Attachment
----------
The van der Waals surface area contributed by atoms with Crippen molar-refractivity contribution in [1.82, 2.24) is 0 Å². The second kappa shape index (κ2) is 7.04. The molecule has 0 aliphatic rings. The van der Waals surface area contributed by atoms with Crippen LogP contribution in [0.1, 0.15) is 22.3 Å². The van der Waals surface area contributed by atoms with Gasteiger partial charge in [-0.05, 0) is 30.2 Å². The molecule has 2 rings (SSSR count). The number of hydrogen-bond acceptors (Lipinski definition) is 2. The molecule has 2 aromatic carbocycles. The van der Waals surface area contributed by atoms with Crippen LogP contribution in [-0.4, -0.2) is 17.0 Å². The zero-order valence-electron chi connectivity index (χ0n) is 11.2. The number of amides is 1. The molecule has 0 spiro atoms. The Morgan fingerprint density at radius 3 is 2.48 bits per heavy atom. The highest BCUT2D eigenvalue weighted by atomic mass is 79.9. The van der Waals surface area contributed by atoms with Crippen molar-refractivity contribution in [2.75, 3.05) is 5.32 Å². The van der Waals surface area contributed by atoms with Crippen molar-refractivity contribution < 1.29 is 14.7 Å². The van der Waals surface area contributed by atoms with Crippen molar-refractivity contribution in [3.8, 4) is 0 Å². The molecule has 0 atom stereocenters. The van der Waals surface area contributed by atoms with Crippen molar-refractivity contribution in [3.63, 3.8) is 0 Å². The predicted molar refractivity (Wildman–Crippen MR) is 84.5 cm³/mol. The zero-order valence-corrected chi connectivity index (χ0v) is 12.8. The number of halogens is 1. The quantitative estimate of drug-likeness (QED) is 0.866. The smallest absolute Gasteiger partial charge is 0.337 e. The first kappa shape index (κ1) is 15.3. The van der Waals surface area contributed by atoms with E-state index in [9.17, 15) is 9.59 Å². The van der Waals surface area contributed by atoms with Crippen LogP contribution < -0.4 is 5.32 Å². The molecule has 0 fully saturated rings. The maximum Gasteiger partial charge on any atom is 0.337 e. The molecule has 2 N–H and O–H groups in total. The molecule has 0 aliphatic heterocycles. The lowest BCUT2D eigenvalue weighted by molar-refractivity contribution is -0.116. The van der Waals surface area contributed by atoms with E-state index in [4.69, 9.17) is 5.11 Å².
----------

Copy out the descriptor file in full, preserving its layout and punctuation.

The van der Waals surface area contributed by atoms with Crippen molar-refractivity contribution in [1.82, 2.24) is 0 Å². The second kappa shape index (κ2) is 7.04. The molecule has 0 aliphatic rings. The van der Waals surface area contributed by atoms with Crippen LogP contribution in [0.1, 0.15) is 22.3 Å². The van der Waals surface area contributed by atoms with Gasteiger partial charge in [-0.05, 0) is 30.2 Å². The molecule has 2 rings (SSSR count). The number of hydrogen-bond acceptors (Lipinski definition) is 2. The molecule has 2 aromatic carbocycles. The van der Waals surface area contributed by atoms with Crippen LogP contribution in [-0.4, -0.2) is 17.0 Å². The zero-order valence-electron chi connectivity index (χ0n) is 11.2. The number of amides is 1. The molecule has 0 spiro atoms. The Morgan fingerprint density at radius 3 is 2.48 bits per heavy atom. The highest BCUT2D eigenvalue weighted by atomic mass is 79.9. The van der Waals surface area contributed by atoms with Crippen molar-refractivity contribution in [2.75, 3.05) is 5.32 Å². The van der Waals surface area contributed by atoms with Crippen molar-refractivity contribution < 1.29 is 14.7 Å². The van der Waals surface area contributed by atoms with Crippen molar-refractivity contribution in [3.8, 4) is 0 Å². The molecule has 0 atom stereocenters. The van der Waals surface area contributed by atoms with Crippen molar-refractivity contribution in [3.63, 3.8) is 0 Å². The predicted molar refractivity (Wildman–Crippen MR) is 84.5 cm³/mol. The zero-order valence-corrected chi connectivity index (χ0v) is 12.8. The number of halogens is 1. The quantitative estimate of drug-likeness (QED) is 0.866. The smallest absolute Gasteiger partial charge is 0.337 e. The first kappa shape index (κ1) is 15.3. The van der Waals surface area contributed by atoms with E-state index in [9.17, 15) is 9.59 Å². The van der Waals surface area contributed by atoms with Crippen LogP contribution < -0.4 is 5.32 Å². The molecule has 0 fully saturated rings. The maximum Gasteiger partial charge on any atom is 0.337 e. The molecule has 2 N–H and O–H groups in total. The molecule has 0 aliphatic heterocycles. The lowest BCUT2D eigenvalue weighted by molar-refractivity contribution is -0.116. The van der Waals surface area contributed by atoms with E-state index in [4.69, 9.17) is 5.11 Å².